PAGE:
Attorneys for the Democratic National Committee defended their party from accusations of fraud late last month in a Fort Lauderdale courtroom.

Bernie Sanders supporters are suing on behalf of a potentially immense class of donors and party members, and claim that the DNC charter requires the chairman to "exercise impartiality and evenhandedness as between the presidential candidates and campaigns."

The plaintiffs accuse former Chairwoman Debbie Wasserman Schultz of failing in this by rigging the contest for Hillary Clinton. In sabotaging Sanders in the primaries, they say, the DNC and its leader defrauded Sanders' donors and violated a fiduciary duty to them and to all registered members of the Democratic Party.

The DNC's rebuttal to these allegations is revealing, coming as Democrats try to rebuild after 2016 with a semblance of unity. Both the new DNC chairman, Tom Perez, and the "unity reform commission" working on changes to the presidential primary process, are trying to restore confidence to the party's left wing that it will be treated evenhandedly in future.

But nobody shared the memo on this with the DNC's lawyers. According to a court transcription, DNC attorney Bruce Spiva responded to the allegations in this lawsuit by arguing that party rules are voluntary guidelines, not legally binding, and that party officials could just as easily choose their nominee in a smoke-filled room.

"We could have voluntarily decided that, 'Look, we're gonna go into back rooms like they used to and smoke cigars and pick the candidate that way,'" Spiva argued. "And that would have also been their right. And it would drag the court well into party politics, internal party politics to answer those questions."

The court may find this argument sound as a matter of law, and dismiss the case. But which is the real position of the Democratic Party? Should we buy their public rhetoric that they are establishing a fair process to include everyone and prevent abuses? Or should we believe what they say under penalty of perjury, that their rules are non-binding and party officials are always free to go back to business as usual?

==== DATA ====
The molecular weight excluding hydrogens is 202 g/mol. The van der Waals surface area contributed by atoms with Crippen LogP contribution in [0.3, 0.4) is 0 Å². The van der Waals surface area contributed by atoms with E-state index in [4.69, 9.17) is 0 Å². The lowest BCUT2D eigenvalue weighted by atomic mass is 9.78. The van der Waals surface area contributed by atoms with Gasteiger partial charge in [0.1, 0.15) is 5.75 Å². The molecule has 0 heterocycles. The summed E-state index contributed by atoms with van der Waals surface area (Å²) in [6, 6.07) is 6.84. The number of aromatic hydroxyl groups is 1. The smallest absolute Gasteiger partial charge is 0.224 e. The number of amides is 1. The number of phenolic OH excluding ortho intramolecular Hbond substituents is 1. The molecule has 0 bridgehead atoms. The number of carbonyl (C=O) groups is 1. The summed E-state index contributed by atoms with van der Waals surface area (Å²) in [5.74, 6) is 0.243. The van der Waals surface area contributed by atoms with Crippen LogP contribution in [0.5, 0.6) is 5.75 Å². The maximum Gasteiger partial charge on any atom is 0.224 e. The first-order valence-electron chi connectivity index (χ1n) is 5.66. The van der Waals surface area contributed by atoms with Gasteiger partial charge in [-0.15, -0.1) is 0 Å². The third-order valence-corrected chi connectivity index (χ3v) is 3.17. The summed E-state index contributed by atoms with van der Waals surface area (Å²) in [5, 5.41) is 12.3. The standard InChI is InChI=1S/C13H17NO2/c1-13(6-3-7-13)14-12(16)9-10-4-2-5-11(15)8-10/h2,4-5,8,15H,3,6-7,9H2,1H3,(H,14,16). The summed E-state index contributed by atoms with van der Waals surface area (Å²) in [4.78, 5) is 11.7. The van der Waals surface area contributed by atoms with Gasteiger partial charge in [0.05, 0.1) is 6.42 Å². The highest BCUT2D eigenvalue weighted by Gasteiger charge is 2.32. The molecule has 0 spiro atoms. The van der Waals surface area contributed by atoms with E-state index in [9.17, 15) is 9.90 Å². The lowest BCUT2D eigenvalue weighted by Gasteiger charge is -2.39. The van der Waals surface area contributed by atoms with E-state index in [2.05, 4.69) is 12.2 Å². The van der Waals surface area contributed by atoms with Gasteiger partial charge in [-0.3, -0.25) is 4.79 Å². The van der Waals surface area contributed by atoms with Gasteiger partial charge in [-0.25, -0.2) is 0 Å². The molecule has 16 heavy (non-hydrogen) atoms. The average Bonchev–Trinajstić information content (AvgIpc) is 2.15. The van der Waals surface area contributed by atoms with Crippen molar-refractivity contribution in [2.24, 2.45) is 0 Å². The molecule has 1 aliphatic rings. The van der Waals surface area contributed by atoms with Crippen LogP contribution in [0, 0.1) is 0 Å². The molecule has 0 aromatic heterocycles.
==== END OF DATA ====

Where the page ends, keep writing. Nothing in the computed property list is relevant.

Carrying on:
Democratic behavior is also clashing with Democratic rhetoric in a separate Pennsylvania federal court case. The DNC and state Democratic parties are fighting a lawsuit over an issue that would seem to be near and dear to Chairman Perez's heart. As Labor Secretary, he tried to expand federal overtime rules to cover more workers. As party chairman, he now points to Republicans' resistance to this as evidence that they "don't give a shit about people."

But when Democratic campaign workers go to court to claim overtime pay from the DNC and the various state parties, the DNC line is completely different.

That class action lawsuit asserts that potentially hundreds of Democratic campaign workers in seven states routinely worked 80-hour, seven-day weeks for pay ranging from $2,500 to $3,000 per month during the 2016 election. The DNC, it alleges, runs the show and directs state parties to classify these workers improperly as being exempt from federal overtime protections.

The workers are suing for overtime pay, and party lawyers are fighting them with every tool available. They say the court lacks jurisdiction; that the various Democratic Party entities don't share "a common business purpose" and therefore should not be considered joint employers; and even (as the Democratic Party of Virginia argues) that as a nonprofit political organization they fall outside the scope of federal wage and overtime rules.

Again, even if such arguments stand up in court, it's quite something to see Democrats use them to wriggle out of paying staff the way the party insists other employers should pay theirs. From one side of its mouth the party talks like a predatory, pin-striped employer, and from the other, it denounces businesses and Republicans if they object to their hypocritical version of "economic justice."

Perez and his party don't, in truth, give a damn about the principles they proclaim, and they refuse to abide by the policies they wish to impose on others.